Why Sony should be scared, and national interest nonsense
March 26, 2008
This follows Prem’s post on the issue.
If I were Sony, I’d be very scared of this information and broadcasting ministry. The IPL is due to start on April 18, which is just over three weeks from today. In this time, the ministry could decide that the IPL is a matter of national importance. Perhaps (heh) the second half of the tournament – the bit where Sony execs see advertising rates hitting over 5 lakhs for ten seconds – could be of national importance. And there won’t be any warning. Just like last time, when on October 19, exactly two weeks before Pakistan played in India, the Test series was deemed to be of national importance. So I’d wrap up my advertising deals pretty quickly, and make sure they were darn watertight.
Anyway, I had heard from an official at Doordarshan that it makes no money on cricket. In fact, it loses money. She wished the 75-25% deal with Nimbus didn’t exist (for those who don’t know, while Nimbus gets to keep its own advertising revenue, DD has to give 75% of the ad revenue it earns to Nimbus in return for taking the feed).
Now here’s an interview from 2005 (by Anjan Mitra of Indiantelevision.com) with KS Sarma, who was then CEO of Prasar Bharati:
Revenue generation seems to be the latest mantra in Prasar Bharati. Is that why the organization lobbied hard with the government to have laws favouring it where sports content, especially cricket, is concerned?
Why not ? Prasar Bharati’s reach amongst the masses, which is the target for the government, is maximum amongst all broadcasters present in India. And, what’s the big issue with cricket? That cricket is a big revenue earner for us is a big misconception. Moreover, the laws that you are referring to have been enacted by the government so that a huge chunk of the population that does not have access to cable and satellite TV gets to see quality sports, which may include cricket.
He goes on to say:
However, cricket helps DD in retaining viewership for other programmes. The chances of a viewer sticking around after a cricket match to check out the programme following it, is high. Feedback from TAM has indicated this and we are trying to capitalize on this.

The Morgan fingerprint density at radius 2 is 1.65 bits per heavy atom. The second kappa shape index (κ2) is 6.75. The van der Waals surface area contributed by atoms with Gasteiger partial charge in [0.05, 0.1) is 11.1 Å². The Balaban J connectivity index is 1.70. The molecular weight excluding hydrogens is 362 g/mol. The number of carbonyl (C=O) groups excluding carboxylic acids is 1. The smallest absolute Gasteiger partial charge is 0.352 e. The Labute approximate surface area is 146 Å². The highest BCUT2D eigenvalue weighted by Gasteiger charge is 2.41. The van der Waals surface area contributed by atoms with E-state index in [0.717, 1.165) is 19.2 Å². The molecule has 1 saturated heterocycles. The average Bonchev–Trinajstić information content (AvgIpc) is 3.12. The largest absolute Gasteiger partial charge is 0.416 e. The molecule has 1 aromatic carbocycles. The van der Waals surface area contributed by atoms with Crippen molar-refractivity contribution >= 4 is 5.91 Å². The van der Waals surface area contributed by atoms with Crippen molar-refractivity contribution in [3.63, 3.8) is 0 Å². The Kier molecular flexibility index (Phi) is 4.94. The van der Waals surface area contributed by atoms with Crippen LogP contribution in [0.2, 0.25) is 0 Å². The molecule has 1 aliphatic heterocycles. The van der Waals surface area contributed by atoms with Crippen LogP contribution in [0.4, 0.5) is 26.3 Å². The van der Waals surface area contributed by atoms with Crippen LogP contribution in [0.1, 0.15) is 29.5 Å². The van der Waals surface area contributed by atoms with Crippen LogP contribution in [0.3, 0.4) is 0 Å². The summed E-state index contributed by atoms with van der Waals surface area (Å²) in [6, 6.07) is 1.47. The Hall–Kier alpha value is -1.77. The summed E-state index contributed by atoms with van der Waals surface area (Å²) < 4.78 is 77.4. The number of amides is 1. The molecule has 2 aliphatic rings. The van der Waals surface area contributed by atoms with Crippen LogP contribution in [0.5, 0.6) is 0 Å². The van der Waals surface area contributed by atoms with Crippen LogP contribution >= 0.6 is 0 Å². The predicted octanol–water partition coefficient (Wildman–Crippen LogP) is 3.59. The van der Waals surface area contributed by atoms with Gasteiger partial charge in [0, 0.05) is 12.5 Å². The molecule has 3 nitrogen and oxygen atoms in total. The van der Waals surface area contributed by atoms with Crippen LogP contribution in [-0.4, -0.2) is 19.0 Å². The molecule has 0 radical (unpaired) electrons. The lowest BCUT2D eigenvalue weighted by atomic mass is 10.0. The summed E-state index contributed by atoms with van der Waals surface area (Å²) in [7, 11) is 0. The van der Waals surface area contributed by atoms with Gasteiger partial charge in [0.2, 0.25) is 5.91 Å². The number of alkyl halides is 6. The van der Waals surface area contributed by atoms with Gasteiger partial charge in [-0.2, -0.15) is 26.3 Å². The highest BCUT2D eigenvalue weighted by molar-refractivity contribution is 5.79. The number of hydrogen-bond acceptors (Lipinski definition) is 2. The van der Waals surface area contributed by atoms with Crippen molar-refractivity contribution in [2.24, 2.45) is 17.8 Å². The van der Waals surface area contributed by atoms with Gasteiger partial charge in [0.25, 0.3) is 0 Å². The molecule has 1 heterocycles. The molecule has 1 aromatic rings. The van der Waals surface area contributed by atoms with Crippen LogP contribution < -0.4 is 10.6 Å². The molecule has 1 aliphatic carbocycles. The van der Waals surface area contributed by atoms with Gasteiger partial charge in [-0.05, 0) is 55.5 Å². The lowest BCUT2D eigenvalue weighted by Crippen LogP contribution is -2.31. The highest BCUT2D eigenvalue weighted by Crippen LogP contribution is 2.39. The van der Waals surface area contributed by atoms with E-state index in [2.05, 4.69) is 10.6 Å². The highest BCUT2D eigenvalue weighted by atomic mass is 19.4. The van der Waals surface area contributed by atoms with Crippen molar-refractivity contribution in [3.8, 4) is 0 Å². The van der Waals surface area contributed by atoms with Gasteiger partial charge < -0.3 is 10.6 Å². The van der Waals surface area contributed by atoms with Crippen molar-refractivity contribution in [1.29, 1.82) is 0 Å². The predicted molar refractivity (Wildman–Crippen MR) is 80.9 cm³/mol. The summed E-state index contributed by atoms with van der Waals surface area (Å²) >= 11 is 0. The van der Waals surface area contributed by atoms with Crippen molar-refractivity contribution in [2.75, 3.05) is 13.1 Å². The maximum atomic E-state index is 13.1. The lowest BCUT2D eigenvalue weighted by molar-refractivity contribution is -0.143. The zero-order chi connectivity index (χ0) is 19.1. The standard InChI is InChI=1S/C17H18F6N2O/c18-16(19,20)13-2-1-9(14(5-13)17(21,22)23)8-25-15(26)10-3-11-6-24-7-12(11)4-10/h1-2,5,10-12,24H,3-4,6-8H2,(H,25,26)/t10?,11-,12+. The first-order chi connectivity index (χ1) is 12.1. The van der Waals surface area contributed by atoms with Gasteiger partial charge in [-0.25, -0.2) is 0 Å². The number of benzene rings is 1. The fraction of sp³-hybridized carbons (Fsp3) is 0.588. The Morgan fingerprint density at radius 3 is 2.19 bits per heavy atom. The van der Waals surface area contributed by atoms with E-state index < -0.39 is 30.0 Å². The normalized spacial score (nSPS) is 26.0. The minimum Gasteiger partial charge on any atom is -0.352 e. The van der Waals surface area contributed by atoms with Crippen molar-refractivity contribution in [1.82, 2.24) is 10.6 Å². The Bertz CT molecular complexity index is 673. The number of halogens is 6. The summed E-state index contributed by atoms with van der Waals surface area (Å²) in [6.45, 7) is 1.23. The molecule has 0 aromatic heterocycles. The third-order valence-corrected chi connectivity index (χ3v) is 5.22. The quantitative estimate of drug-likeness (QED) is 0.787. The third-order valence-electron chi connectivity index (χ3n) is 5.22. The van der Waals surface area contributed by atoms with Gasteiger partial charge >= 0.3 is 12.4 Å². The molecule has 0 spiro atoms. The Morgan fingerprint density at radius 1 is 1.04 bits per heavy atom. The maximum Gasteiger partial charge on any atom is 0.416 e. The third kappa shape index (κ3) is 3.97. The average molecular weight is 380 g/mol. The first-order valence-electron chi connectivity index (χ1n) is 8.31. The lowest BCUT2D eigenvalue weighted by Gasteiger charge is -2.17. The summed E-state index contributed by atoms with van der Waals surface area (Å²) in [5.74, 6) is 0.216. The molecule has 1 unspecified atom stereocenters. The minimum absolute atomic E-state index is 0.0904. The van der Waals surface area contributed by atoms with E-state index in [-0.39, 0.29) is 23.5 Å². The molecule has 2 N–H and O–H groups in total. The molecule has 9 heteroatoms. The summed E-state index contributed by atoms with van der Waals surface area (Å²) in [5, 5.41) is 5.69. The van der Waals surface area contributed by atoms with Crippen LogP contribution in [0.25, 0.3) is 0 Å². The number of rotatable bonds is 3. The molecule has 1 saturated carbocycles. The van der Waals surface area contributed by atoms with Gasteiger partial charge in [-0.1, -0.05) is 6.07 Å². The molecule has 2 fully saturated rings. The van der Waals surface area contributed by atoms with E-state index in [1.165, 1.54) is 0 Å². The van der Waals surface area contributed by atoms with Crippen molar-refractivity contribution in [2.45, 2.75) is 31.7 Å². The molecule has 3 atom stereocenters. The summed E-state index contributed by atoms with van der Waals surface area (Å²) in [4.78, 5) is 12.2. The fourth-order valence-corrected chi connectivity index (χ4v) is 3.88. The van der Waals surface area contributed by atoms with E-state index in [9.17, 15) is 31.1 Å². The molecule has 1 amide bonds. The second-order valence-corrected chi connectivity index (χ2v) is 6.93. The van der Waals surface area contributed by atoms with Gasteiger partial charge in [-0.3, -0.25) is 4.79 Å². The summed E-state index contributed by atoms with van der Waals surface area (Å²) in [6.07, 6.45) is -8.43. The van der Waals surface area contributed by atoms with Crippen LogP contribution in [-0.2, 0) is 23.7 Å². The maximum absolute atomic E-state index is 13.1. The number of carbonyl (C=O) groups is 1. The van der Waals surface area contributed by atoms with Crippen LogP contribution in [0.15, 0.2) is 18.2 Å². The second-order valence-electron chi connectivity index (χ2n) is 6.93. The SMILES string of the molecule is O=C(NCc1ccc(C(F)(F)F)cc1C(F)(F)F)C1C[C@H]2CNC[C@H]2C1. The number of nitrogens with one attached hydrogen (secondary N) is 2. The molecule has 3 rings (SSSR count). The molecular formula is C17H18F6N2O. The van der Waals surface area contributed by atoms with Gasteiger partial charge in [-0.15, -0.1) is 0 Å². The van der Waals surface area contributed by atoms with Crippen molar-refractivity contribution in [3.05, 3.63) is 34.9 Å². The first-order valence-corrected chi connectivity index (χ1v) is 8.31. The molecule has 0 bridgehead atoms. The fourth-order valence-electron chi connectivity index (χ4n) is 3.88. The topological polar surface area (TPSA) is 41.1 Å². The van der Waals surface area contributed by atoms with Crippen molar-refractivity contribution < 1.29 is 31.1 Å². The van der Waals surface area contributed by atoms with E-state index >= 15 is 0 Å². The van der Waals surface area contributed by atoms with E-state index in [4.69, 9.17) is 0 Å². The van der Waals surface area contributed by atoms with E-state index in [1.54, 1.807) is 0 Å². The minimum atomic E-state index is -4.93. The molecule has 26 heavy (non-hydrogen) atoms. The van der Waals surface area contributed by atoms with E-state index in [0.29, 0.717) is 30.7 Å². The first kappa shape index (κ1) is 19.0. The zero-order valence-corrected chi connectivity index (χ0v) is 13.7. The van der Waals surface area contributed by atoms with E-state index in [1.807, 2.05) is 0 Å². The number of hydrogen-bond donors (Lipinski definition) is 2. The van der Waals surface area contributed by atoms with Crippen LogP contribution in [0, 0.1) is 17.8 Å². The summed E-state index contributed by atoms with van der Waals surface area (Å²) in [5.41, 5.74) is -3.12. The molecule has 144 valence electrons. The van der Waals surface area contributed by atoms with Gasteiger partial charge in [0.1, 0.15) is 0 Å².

Perhaps it hasn’t struck him and his colleagues that cricket isn’t just a loss leader for Doordarshan. When Sony promises hundreds of millions, it expects to barely break even. What it knows is that the “chances of a viewer sticking around after a cricket match to check out the programme following it, is high”. You make money on the edges.
But here’s another thing to think about. However you do the math, you can’t really make money off Indian cricket. It’s not a new trend. While it speaks about another country, here’s a bit from a 2003 edit, titled “Sports broadcast rights may head back to earth”:
The old economic model for TV sports is dated. The strategy among execs used to be that if they couldn’t recoup their investment in broadcast contracts, they could always use the games’ huge audiences as a one-of-a-kind opportunity to promote their prime-time lineups and other network programming. But today, the people watching sports are mostly men, and the people watching prime-time shows are mostly women. “Begrudgingly, executives are beginning to realize that sports is not a loss leader anymore, either,” says Richard A. Bilotti, a media analyst at Morgan Stanley. He estimates that sports losses wipe out about 40% of all profits from prime-time programs.
This is why you find fewer companies bidding for cricket rights.
And here’s something handy for you to throw at government when it next talks about other countries making it mandatory for sporting events to be shown on terrestrial television. The other countries it is likely referring to have more than one terrestrial network, and they bid for rights.
Besides this, Nimbus’s grouse is perfectly valid. It’s been a year, and the signals have still not been encrypted. What this means is that this signal goes out to Pakistan, Sri Lanka, perhaps even the middle east and south east asia – all markets where Nimbus has sold broadcast rights. It also means, in a way, that DD’s DTH platform (subscriber base of over four million), regardless of where its subscribers live – city or countryside – will receive the broadcast. So this goes against the I&B ministry’s line that this is for people who don’t have access. Secondly, because it’s available on DTH as a free-to-air, why would anyone want to carry Nimbus’s Neo? If you’re Neo, you buggered. The DTH guys don’t want you, the cable guys sure as hell aren’t going to pay you. You’re so buggered.
Anyway, good luck to Sony. This is one messed up ministry.